'(The Blog) With No Name', perhaps best described as a stream of notes and thoughts - 'remembered, recovered and (sometimes) invented'.

Friday, October 05, 2012

Three Eggs


This egg originally belonged to an emperor penguin in Antarctica and was found - and flicked - by a certain Mr. Apsley Cherry-Garrard and his group back in 1910. The story is very briefly told in

The quest for the penguin's egg was an attempt to marshall evidence for an early theory on embryogenesis and evolution. Despite the heroism shown and sacrifices made by the seekers (and for some of them, the sacrifice was the supreme one), most accounts mark their efforts as ultimately quite futile - the eggs did not yield the kind of data anticipated and the theory they were trying to establish had to be discarded (An insensitive way of putting it in Malayalam would be: "the theory yielded an elephant's egg!").


The story of Virabhadra Rao's Egg has many more horrible deaths than the penguin's. Still, it is an altogether more funny one!

Sometime around 1940 in Madras, a certain young scientist named Virabhadra Rao planned to research the embryology of a certain species of sea slug called 'kalinga ornata' (aside: wonder what this animal has to do with Orissa!). The project faced severe initial difficulties as the species is hard to obtain. After plenty effort, Rao finally found an adult specimen and kept it in a stone trough in his lab where many other scholars were engaged in the study of various marine species (all live specimens kept in glass vessels and troughs). A certain colleague of Rao's noted how pleased everyone was to see the slug peacefully creeping around the bottom of its new home.

The next day, when the lab was opened, everyone was in for a profound shock. The water in every container had turned into something like 'kanji' and most specimens were lying dead, chocked in the slimy mess. And there was a foul smell in the air. In Virabhadra Rao's trough, there was no trace of his slug!

During the sad cleanup, an attendant spotted the slug at the bottom of a trough, in a far corner of the lab; it was quite alive and a thin sticky thread was rapidly issuing forth from its belly. "It has caught diarrhoea!"

It took a while for Rao and friends to figure out what was happening. The slug was laying eggs - millions and billions of them - in an unending stream. It first filled its 'home trough' with eggs and then crept out and crawled into the next trough and then to the one beyond it and so on, laying eggs constantly, souping up the water in each vessel. Despite its having been at it for perhaps the entire night, there was no sign of a letup. The older eggs had already begun to die and decay - raising a stink.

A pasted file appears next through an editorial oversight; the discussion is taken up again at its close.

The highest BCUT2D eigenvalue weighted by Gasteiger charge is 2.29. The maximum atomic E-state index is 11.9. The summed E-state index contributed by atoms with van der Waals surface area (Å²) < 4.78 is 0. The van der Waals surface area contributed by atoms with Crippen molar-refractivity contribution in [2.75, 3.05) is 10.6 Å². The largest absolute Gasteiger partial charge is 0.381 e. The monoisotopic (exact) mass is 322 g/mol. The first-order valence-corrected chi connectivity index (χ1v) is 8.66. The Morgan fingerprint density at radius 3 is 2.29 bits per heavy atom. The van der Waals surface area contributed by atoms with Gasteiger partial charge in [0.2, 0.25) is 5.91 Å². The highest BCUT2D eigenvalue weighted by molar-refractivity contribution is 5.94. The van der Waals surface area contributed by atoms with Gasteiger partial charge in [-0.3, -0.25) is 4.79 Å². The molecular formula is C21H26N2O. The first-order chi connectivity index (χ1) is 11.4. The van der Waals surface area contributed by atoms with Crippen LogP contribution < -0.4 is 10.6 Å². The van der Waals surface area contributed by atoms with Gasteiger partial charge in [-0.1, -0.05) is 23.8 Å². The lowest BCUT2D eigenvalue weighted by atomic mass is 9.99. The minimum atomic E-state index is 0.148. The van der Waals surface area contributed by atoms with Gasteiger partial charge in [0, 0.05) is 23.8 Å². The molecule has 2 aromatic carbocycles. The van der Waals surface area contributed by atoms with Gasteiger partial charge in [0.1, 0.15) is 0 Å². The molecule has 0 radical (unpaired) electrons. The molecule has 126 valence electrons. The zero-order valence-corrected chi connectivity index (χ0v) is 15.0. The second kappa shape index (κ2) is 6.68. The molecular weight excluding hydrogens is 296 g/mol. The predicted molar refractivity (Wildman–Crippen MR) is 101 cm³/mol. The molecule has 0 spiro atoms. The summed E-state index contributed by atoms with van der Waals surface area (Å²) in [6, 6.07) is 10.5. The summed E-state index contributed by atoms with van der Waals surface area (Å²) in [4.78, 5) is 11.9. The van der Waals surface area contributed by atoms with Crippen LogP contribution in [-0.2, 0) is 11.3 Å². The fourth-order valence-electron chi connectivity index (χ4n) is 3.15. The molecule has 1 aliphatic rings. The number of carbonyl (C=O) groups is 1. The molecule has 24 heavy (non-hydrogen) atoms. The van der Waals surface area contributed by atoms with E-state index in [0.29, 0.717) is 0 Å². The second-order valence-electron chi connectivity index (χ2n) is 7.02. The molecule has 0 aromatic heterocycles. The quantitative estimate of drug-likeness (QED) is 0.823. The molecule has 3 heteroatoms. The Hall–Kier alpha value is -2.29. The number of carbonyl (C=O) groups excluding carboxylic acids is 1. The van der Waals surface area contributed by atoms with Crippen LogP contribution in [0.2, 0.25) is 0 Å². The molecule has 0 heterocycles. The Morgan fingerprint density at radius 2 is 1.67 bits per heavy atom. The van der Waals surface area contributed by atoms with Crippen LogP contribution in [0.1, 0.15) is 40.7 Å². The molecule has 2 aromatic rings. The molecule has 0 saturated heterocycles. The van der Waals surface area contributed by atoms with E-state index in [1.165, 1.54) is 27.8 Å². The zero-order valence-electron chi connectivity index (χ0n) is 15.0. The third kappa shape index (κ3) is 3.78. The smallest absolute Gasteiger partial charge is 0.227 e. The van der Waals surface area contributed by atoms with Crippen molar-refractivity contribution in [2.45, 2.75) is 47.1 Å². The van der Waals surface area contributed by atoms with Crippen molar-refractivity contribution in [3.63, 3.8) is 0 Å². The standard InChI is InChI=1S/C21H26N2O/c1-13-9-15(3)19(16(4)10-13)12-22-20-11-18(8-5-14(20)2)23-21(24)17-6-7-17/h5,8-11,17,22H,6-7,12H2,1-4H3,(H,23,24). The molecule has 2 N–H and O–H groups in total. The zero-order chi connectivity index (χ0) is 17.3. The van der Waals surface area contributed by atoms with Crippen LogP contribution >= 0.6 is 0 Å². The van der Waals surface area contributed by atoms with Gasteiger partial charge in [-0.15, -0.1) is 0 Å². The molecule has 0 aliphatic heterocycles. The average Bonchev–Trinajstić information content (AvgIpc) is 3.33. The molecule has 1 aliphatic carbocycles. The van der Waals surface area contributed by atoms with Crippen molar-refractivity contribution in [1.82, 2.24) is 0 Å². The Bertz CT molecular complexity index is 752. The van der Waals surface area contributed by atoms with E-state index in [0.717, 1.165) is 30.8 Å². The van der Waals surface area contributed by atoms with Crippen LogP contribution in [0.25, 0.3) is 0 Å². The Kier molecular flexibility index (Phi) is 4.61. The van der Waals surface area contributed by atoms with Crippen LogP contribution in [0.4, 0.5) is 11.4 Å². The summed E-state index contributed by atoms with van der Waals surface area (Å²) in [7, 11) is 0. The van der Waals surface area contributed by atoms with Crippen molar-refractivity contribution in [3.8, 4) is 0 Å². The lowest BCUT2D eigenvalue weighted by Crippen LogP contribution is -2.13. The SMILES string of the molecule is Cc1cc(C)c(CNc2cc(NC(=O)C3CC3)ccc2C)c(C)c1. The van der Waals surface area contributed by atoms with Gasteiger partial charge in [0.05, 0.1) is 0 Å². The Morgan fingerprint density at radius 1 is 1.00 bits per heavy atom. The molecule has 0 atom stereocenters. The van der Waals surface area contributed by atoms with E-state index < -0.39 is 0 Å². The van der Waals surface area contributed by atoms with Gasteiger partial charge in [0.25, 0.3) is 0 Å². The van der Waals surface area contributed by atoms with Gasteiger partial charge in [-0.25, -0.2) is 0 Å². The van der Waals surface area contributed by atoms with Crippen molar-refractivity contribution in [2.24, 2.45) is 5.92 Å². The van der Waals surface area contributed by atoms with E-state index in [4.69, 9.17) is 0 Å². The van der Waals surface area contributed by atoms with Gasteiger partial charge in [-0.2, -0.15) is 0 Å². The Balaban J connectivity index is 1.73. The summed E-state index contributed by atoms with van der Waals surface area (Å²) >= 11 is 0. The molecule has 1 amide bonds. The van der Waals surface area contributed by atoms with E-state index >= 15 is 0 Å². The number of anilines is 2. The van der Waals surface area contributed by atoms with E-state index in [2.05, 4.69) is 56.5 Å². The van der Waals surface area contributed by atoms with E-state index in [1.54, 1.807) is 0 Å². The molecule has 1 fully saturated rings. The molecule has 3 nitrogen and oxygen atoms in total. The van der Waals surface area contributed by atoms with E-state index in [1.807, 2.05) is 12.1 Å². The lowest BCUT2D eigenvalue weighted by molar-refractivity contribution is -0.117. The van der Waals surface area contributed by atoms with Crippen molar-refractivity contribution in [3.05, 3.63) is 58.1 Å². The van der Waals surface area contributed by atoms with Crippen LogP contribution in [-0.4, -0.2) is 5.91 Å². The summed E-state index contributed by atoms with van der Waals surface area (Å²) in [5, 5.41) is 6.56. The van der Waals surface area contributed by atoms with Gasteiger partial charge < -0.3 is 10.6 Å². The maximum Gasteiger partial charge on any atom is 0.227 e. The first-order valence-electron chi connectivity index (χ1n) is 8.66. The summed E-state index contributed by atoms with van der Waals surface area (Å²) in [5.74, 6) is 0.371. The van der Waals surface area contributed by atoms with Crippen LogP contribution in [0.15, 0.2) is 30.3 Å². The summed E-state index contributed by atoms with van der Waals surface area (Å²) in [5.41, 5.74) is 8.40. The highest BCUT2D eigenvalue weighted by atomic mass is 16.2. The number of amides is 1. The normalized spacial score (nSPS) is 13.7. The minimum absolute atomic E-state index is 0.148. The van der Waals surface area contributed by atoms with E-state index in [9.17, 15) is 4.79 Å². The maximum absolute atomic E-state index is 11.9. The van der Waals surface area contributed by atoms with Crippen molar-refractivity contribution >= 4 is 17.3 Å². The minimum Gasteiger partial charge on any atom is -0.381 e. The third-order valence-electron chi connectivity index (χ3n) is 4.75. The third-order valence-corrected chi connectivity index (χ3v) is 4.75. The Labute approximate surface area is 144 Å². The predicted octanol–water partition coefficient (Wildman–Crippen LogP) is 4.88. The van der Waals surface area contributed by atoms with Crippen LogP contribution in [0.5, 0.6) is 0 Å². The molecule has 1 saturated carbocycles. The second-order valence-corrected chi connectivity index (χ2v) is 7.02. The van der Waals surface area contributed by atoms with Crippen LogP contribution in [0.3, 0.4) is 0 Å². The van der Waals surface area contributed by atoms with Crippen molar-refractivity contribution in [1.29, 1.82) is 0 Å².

Soon thereafter, the phrase 'Virabhadra Rao's egg' came to mean "foul, sticky mess" in the group. As a good friend of his(*) remarked, "Rao is a neat and meticulous chap. Sad irony, his name got associated with utter filth"


This egg has yet to be clearly seen and sized up. Indeed, it has yet to be sought with anything approaching Cherry-Garrard levels of intensity; and to be honest, even its existence is not yet confirmed. On the flip side, it has yet to record a kill!

Sometime back, I wrote here about the geometry problem of finding that convex planar figure (let me call this C) from which when two mutually congruent convex shapes of largest possible area are cut, the highest fraction is still left over. Some experiments indicated C has to be a smooth and fat figure (details are here: and I proposed the name 'Perunthachan Oval'for it - among other things, as a homage to Kerala's legendary master-craftsman.

To my knowledge, no further work has happened anywhere on this problem. So, the Perunthachan oval now exists only in my fond hopes. But I hereby go one level up and christen its 3d analog, the 'Perunthachan Egg' - at least its logical continuity from 'oval' is indisputable!

Moreover, this egg has the potential to be the first ever Mathematical object named solely after a Mallu - only the first half of the (admittedly, much better established)'Madhava Gregory series' belongs to Kerala!

Correction (Jan 2013): Am surprised to note that there is a very modern Mathematical concept named after a Keralan mathematician I have been privileged to have met. Here it is:


(*) Virabhadra Rao's friend who recorded the slug-saga for posterity was K. Bhaskaran Nair (1913-1982) - zoologist, teacher and author. In his time, he was considered a preeminent master of scholarly Malayalam prose. And his 'Atta akashathekku' ('Astronaut Leeches') is a jewel of a popular science (mostly biology) work, ranking right up there in the Gould-Attenborough class. Unfortunately, Mallus have not remembered his contributions well. He has no wiki presence; google with "K.Bhaskaran Nair" and almost all pages popping out will be on a namesake of his who was a comic film actor of moderate to tolerable calibre.

And almost a lifetime after Rao's investigations, his slug continues to puzzle researchers - wiki says: "little is known of its biology"


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